The team evaluation confirmed by Dr. Khan is dated January 7, 2010, and was signed by both Dr. Khan and Dr. Morgan Kennedy, a treating psychologist, and was reviewed and approved by Dr. Anish Shah, the Acting Medical Director of Napa State Hospital, and Dr. Chad Woofter, Acting Chief of Forensic Psychiatry for the hospital. It states defendant's condition has not had a significant change, he remains delusional, and he does not believe he has delusions. He has never had a "community release" and has "minimal social support if he were to be released. . . . [Defendant] would have a difficult time managing stressors, including the cultural marginalization of being a mentally ill individual with a criminal record." "He is currently not amenable to therapy and treatment activities due to the severity of his symptoms. He does not believe he needs medication or that he has a mental illness. In addition, he continues to state that he acted in self-defense at the time of the instant offense."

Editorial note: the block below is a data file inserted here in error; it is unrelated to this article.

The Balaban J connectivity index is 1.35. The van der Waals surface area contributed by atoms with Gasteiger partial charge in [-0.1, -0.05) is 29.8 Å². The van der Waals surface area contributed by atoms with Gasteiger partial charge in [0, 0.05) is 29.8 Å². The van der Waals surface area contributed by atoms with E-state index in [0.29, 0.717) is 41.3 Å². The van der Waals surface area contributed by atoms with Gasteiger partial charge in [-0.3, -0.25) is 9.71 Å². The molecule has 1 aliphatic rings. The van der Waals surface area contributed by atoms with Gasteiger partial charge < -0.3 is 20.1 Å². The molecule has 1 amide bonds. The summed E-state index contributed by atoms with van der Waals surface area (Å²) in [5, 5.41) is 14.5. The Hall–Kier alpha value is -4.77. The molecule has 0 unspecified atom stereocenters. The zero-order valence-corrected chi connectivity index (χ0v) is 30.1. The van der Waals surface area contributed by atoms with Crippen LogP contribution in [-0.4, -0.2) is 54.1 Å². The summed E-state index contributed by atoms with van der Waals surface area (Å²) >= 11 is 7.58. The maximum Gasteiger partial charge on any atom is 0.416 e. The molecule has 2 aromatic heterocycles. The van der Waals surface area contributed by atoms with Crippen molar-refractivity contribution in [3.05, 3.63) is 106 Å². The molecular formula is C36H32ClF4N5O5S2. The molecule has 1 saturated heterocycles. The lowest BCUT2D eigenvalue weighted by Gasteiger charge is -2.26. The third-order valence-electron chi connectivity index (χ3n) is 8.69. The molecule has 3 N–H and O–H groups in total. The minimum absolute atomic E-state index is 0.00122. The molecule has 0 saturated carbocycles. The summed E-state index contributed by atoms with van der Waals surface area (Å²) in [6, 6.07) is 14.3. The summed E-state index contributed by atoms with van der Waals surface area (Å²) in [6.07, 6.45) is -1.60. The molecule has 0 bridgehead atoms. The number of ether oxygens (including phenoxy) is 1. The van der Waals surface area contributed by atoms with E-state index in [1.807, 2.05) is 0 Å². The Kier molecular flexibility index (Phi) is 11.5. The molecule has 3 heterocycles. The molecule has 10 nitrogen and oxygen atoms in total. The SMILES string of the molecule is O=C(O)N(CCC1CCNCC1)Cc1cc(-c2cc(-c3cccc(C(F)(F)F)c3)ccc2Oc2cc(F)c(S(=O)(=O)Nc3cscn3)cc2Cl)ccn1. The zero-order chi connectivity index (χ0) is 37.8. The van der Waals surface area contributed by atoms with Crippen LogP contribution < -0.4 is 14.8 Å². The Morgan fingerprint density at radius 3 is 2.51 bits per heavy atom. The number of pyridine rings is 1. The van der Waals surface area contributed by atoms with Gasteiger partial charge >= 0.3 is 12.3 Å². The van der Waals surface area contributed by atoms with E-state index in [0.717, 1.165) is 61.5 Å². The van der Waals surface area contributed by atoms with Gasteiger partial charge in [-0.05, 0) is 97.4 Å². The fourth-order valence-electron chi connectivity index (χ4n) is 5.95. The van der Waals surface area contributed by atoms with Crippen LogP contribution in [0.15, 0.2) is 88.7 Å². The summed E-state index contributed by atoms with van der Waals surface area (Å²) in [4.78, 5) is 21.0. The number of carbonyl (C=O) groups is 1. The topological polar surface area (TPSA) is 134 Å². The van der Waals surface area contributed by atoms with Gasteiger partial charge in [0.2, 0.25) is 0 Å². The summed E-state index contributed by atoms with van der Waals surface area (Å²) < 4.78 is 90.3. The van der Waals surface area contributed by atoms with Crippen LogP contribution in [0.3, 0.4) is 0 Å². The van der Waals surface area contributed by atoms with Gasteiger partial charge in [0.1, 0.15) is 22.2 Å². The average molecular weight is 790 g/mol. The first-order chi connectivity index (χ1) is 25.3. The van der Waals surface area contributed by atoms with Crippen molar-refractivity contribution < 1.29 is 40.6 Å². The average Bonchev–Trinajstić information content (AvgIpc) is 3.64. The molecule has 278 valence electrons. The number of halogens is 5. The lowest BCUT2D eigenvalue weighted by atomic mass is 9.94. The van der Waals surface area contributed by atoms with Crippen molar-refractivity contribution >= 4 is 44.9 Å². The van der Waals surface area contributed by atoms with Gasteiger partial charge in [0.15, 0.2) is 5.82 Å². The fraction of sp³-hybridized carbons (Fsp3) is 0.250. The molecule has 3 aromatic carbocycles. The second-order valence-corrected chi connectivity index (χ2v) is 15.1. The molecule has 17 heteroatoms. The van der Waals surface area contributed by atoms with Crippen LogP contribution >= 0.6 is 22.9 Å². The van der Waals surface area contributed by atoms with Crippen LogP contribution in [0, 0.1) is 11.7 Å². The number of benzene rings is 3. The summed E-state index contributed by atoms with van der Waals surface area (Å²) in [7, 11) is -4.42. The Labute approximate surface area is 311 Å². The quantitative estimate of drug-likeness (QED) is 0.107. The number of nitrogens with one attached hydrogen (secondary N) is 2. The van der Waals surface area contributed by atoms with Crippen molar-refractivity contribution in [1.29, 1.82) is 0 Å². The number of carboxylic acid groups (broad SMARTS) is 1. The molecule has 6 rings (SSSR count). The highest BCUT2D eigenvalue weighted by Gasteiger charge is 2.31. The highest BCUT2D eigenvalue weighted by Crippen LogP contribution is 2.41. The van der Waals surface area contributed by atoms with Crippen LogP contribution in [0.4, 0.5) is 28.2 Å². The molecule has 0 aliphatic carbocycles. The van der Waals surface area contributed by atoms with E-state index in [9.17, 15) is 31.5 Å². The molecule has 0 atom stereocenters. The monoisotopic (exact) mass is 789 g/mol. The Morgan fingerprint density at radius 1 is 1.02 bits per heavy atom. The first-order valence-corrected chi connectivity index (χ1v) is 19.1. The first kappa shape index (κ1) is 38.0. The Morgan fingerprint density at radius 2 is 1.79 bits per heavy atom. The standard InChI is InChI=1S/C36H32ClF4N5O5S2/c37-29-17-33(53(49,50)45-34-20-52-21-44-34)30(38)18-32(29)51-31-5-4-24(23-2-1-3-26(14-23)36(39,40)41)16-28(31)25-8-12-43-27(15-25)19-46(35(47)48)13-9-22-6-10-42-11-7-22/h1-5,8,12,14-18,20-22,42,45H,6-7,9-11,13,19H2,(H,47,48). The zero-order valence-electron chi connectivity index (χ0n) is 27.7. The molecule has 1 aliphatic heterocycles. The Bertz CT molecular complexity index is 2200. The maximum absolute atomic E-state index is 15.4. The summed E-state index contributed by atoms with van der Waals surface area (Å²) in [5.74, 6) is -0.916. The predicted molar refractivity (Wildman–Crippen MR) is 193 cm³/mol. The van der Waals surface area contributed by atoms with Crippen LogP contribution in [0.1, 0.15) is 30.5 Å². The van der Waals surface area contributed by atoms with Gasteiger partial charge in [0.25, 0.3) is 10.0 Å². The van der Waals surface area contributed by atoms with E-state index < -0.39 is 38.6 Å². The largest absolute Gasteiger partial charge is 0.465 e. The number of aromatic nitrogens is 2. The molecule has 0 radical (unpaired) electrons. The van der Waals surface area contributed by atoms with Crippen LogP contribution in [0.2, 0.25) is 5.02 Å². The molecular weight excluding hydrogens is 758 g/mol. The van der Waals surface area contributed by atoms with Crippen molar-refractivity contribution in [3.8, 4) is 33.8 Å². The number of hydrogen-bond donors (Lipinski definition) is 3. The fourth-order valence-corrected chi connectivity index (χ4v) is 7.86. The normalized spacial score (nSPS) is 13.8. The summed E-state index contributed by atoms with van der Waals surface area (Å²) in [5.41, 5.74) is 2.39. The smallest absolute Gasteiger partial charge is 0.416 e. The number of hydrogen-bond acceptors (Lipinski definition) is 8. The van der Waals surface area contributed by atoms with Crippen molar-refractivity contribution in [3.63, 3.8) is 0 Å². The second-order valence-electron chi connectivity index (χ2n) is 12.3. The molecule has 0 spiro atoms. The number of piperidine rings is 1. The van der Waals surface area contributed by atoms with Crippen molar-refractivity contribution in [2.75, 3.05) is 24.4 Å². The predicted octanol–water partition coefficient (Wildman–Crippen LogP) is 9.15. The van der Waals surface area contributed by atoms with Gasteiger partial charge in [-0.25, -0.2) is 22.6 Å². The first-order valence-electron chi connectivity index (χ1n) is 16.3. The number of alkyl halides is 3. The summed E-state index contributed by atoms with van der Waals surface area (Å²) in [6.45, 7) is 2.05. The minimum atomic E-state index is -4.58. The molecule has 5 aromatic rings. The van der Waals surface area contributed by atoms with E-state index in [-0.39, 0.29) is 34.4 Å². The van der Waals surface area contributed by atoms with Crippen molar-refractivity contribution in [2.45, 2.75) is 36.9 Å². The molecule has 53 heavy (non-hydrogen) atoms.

A more recent team evaluation dated July 7, 2010, was authored by Cara Rodriguez, a Staff Social Worker, and was signed by Dr. Kennedy and by Dr. Gerardo Manansala, a Staff Psychiatrist, and was reviewed by both Dr. Woofter and Dr. Shah. This evaluation also concludes defendant "has a severe mental illness, continues to be a danger to others, and therefore cannot be treated in a lower level of care and/or a less secure facility at this time." At a session on April 20, 2010, defendant stated he did not want to be on any medication because he has no mental illness and he believed staff members lied when they said they did not hear the voices defendant claimed to hear. He believed he had access to billions of dollars and a cache of diamonds. Because defendant "does not think he has a mental illness, he is unable to recognize his personal warning signs and symptoms when he is decompensating, which can lead to future dangerous acts." The evaluation finds defendant, "by reason of a mental disease, defect, or disorder represents a substantial danger of physical harm to others. [He] is currently experiencing active symptoms of his mental illness, and requires the supervision and structure of the hospital to remain safe. If he were to be released in the community at this time, chances of his relapse of psychiatric symptoms and substance abuse would be high, which could result in similar behavior which resulted in [the] instant offense."